It can bring us to our knees.
And more than a few years ago, heartbreak is what brought me to Elephant.
I was a few weeks out from a brutal breakup and trying desperately to make sense of things.
How did we end up here?
What about all the plans we made?
Did he ever really love me?
It felt like nothing about my life made sense anymore. And so, in the absence of answers (because some guys are god-awful at ending things with honesty and respect for another person’s feelings), I turned to Elephant to help me wade through my pain and grief.
Since that day, I’ve read and edited hundreds of articles about love and heartbreak, all of them offering sound, mindful advice for those nursing a broken heart. Articles that have helped me learn to accept and honor my feelings, even and especially the ugly, painful, difficult ones. Articles that have walked me through nonattachment and letting go and sitting with the love and the grief.
But yesterday, after 15 straight minutes of binge watching Reels from my new favorite Instagram account, via blogger Hunter Prosper, I came across some bold advice that anyone who’s healing from heartbreak can benefit from.
In a segment called “Advice from a Stranger,” Hunter asks an older woman “What advice do you have for someone who is going through a heartbreak?”
The woman, Helena, responded with three unexpected words:
“Get over it.”
Watch the rest of Helena’s response here:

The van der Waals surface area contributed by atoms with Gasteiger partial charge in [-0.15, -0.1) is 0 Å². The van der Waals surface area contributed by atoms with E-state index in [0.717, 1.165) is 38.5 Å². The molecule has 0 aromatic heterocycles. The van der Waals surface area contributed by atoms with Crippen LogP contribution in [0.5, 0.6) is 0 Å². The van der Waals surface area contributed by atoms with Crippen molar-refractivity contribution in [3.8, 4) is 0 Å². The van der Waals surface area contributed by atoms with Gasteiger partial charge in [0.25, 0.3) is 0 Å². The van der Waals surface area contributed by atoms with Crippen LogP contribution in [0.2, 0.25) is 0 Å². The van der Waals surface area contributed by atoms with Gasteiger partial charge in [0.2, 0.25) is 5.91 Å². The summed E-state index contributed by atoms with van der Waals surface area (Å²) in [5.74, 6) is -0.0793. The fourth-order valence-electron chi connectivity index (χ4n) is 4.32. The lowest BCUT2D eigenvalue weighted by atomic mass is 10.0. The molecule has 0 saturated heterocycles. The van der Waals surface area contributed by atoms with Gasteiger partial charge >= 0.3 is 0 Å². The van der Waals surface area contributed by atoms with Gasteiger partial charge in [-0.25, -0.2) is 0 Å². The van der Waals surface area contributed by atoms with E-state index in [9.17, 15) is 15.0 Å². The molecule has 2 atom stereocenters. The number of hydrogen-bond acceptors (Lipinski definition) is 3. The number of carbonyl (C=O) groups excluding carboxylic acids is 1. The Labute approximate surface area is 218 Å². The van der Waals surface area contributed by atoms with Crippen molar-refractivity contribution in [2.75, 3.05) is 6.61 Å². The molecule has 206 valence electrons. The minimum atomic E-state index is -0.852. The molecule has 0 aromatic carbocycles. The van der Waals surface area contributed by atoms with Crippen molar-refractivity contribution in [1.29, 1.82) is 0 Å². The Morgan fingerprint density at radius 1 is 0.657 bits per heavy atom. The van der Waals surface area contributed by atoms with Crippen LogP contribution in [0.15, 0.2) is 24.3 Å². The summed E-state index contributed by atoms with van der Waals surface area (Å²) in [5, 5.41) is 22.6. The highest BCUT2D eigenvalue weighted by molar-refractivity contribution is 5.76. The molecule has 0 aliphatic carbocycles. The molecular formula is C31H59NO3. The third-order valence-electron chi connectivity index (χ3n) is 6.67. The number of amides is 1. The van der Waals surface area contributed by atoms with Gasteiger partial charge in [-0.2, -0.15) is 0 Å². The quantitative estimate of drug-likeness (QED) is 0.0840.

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“Get over it.
I think that’s pretty much what you have to do. Get over it. And so therefore you open your life to more friends, going more places.
Certainly, before you got lonely because of this other person, there were other people who were in your life. And if you’ve been ignoring them or grieving or you separated yourself, get back with those friends. They can probably give you the best advice going forward.”
Yes, we need to feel our feelings.
Yes, we need to work through all the stages of grief.
Yes, we need to give ourselves time and space to let go.
But at some point (and it’s usually sooner than we think), we need to get over it.
When we’re in a relationship, this person can become our whole world—and not necessarily in a bad way. But sharing our lives with someone requires commitment and change and compromise and letting go of a part of who we were to make room for who we will be with this person.
It only makes sense then that when a relationship ends, we need to redefine our world and the people and places in it. Who will we be without this partnership? What people or places or experiences did we miss out on or move to the side or choose to deprioritize that we now long to embrace?
When we’re in the middle of heartbreak, these questions can feel overwhelming and intrusive and, at times, disrespectful to the love and pain and sadness we’re trying to navigate. But I also know, from experience, that sitting at a bar with a friend and a drink, post-breakup, can be healing. That booking an impromptu vacation and changing our scenery for a bit can be just what our hearts need. That leaning on the people and things that made us feel alive before our relationship are most often what help us find ourselves again after our relationship has ended.
So if you’re drowning in heartbreak and have already devoured all the articles about feeling your feelings and grieving your loss and giving yourself time to heal, take Helena’s advice: call a friend, go someplace new, and get over it.